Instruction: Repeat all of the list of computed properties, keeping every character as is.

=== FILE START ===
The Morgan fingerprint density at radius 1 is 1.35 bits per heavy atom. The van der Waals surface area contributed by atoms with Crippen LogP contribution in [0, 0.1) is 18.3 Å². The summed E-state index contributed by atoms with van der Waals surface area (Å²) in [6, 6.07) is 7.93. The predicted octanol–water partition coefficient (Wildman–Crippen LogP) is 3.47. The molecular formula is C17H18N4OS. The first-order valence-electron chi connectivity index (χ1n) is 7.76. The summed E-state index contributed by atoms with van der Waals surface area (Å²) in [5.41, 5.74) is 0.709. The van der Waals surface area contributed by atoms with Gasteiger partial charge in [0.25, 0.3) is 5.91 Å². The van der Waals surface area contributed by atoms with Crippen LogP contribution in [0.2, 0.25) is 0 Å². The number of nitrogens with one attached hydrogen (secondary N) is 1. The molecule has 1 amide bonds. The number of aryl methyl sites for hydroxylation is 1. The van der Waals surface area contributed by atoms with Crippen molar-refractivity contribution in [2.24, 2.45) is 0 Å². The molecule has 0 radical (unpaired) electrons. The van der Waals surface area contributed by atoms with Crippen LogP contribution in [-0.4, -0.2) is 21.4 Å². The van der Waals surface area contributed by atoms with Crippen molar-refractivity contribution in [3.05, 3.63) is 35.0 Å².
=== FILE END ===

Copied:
The Morgan fingerprint density at radius 1 is 1.35 bits per heavy atom. The van der Waals surface area contributed by atoms with Crippen LogP contribution in [0, 0.1) is 18.3 Å². The summed E-state index contributed by atoms with van der Waals surface area (Å²) in [6, 6.07) is 7.93. The predicted octanol–water partition coefficient (Wildman–Crippen LogP) is 3.47. The molecular formula is C17H18N4OS. The first-order valence-electron chi connectivity index (χ1n) is 7.76. The summed E-state index contributed by atoms with van der Waals surface area (Å²) in [5.41, 5.74) is 0.709. The van der Waals surface area contributed by atoms with Gasteiger partial charge in [0.25, 0.3) is 5.91 Å². The van der Waals surface area contributed by atoms with Crippen LogP contribution in [0.2, 0.25) is 0 Å². The number of nitrogens with one attached hydrogen (secondary N) is 1. The molecule has 1 amide bonds. The number of aryl methyl sites for hydroxylation is 1. The van der Waals surface area contributed by atoms with Crippen molar-refractivity contribution in [2.24, 2.45) is 0 Å². The molecule has 0 radical (unpaired) electrons. The van der Waals surface area contributed by atoms with Crippen LogP contribution in [-0.4, -0.2) is 21.4 Å². The van der Waals surface area contributed by atoms with Crippen molar-refractivity contribution in [3.05, 3.63) is 35.0 Å².